How do you take that next big step to increase turnover, boost profits and perhaps even become more than a one-man or one-woman band? Resident Natwest expert Marcelino Castrillo explores five different but proven growth strategies for sole traders.
For many people, working for yourself or running your own business is the dream. It’s no surprise that there were 3.3 million registered British sole traders in 2015, representing 62 per cent of all privately-owned businesses. However, when you want to take that next step towards growth without necessarily losing your sole trader status, what strategies can you explore?
(1) Take on an apprentice
It might come as a surprise, but you can legally still be a sole trader and take on an apprentice. To do this you would instruct an apprentice through an Apprenticeship Training Agency (ATA), which acts as their direct employer. Working with an apprentice gives you the opportunity to expand horizons, take on more work or clients and slowly begin to grow your business, as well as allowing you to pass on your skills and knowledge to someone else, boosting their future growth potential.
National Apprenticeship Week 2016 takes place between 14 and 18 March and organisers say that businesses report an average increase in productivity, earning them £214 extra a week, when they hire an apprentice. “Our apprenticeship reforms are helping to build the modern highly skilled workforce British businesses need,” commented skills minister Nick Boles in October 2015. “We are committed to delivering three million apprenticeships by 2020 because that means more opportunities for our young people, more growth for our businesses.”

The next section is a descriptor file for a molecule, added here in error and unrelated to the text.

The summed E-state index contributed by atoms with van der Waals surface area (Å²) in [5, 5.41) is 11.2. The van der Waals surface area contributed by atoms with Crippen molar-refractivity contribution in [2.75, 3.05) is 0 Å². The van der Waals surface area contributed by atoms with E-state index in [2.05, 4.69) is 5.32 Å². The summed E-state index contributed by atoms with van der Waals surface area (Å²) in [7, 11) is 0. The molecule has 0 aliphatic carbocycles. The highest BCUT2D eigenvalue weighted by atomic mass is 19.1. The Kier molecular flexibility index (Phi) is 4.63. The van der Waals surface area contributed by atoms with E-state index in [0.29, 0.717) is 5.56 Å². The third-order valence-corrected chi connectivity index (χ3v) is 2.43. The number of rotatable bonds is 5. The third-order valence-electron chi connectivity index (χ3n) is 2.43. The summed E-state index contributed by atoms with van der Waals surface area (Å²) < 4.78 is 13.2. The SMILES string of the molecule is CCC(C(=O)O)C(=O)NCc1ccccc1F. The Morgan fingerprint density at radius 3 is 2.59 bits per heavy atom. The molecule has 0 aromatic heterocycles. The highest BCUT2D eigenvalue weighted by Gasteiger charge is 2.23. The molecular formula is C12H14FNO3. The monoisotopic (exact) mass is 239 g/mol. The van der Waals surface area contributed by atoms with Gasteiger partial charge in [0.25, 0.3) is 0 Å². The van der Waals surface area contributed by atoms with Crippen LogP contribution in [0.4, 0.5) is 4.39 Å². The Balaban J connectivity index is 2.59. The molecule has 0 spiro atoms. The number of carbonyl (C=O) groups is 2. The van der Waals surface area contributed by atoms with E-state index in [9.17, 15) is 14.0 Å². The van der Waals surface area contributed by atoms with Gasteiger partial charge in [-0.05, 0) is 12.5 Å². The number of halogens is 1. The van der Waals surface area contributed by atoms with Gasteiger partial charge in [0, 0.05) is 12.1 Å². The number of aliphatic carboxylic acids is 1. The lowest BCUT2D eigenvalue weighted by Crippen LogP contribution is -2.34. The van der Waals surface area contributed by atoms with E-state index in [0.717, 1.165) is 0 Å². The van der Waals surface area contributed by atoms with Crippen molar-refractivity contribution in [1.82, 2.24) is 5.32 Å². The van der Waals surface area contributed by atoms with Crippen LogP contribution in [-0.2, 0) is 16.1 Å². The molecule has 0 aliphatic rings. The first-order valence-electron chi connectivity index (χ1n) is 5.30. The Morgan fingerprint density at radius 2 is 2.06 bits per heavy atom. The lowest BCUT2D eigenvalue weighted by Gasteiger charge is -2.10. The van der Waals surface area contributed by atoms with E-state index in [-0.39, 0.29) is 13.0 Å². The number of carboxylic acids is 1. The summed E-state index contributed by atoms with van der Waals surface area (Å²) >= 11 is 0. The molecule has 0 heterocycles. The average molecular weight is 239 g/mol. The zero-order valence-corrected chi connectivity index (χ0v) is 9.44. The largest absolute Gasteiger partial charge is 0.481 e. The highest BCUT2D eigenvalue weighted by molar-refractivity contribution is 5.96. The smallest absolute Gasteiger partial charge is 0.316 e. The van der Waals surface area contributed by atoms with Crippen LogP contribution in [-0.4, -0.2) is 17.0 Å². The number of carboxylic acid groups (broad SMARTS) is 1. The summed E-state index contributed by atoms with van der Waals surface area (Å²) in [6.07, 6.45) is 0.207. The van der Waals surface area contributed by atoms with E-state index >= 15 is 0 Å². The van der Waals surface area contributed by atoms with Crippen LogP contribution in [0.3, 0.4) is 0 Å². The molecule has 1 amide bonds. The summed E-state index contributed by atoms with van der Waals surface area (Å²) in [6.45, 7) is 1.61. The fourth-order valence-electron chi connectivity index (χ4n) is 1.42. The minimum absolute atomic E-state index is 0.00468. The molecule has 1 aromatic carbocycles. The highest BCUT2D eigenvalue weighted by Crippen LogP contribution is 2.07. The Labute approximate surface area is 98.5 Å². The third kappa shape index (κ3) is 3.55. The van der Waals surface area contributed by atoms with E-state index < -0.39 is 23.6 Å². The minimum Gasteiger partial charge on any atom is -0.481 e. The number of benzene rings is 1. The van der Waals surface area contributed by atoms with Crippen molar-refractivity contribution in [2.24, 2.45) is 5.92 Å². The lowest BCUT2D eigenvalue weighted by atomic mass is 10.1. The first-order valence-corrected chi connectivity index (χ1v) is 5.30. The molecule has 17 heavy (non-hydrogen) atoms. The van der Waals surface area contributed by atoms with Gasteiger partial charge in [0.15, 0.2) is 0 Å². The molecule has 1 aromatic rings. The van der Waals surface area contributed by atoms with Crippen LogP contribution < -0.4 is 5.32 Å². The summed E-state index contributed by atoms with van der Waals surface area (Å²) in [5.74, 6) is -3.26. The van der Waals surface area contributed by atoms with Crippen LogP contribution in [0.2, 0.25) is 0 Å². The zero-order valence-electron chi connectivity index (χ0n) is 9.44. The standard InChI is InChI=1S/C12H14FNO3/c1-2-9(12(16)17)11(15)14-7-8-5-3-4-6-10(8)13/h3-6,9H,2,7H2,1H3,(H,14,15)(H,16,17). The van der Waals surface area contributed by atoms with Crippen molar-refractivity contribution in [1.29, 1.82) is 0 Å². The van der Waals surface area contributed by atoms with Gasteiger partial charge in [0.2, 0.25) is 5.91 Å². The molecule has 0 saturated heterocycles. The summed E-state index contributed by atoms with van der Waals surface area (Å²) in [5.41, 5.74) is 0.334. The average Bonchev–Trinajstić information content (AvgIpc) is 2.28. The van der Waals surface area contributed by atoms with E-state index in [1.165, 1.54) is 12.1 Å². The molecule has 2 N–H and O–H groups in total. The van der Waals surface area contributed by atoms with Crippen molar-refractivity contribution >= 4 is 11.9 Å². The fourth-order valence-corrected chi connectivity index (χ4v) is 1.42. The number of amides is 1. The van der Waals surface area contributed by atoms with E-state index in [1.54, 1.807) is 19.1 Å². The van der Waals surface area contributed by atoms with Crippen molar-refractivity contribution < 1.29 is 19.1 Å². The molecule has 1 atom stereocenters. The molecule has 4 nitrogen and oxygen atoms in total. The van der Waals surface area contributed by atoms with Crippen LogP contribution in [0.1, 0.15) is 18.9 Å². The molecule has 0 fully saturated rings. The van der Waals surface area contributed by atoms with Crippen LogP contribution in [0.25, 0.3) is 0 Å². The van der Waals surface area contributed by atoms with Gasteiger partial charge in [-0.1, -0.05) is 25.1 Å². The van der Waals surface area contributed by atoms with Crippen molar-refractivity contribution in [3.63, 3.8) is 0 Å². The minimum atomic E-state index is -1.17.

(2) Leverage social media
Navigating your way through the social media maze can be difficult for the biggest companies, let alone sole traders, but that doesn’t mean you should ignore it. Having a free presence on Facebook and Twitter can connect you with new customers and allow existing ones to leave recommendations and comments on your work to boost reputation.
Twitter claims that 60 per cent of people have made a purchase based on something they saw on the platform, while Facebook advert campaigns can be targeted specifically at your local area. “My number one piece of growth advice is make the mental change from ‘doer’ of your thing to ‘marketer’ of your thing,” said Nigel Botterill, founder of entrepreneurscircle.org. “Spend time working on, instead of just working in, your business.
“A very small amount of people put time aside to do this. Take an hour or so in the morning, to write ads, sales emails, referral schemes, offers and website updates to name a few, as well as scheduling social media posts,” he added.
(3) Collaborate with other sole traders and freelancers
Just because you’re a sole trader, it doesn’t mean you need to fly solo. With so many other businesses out there just like yours, the quickest way to growth can be through a simple and informal tie-up or collaboration. For example, if you’re a plumber fitting out a new bathroom, working alongside a carpenter who you can recommend to do other jobs around a client’s house can gain you more lucrative and profitable contracts.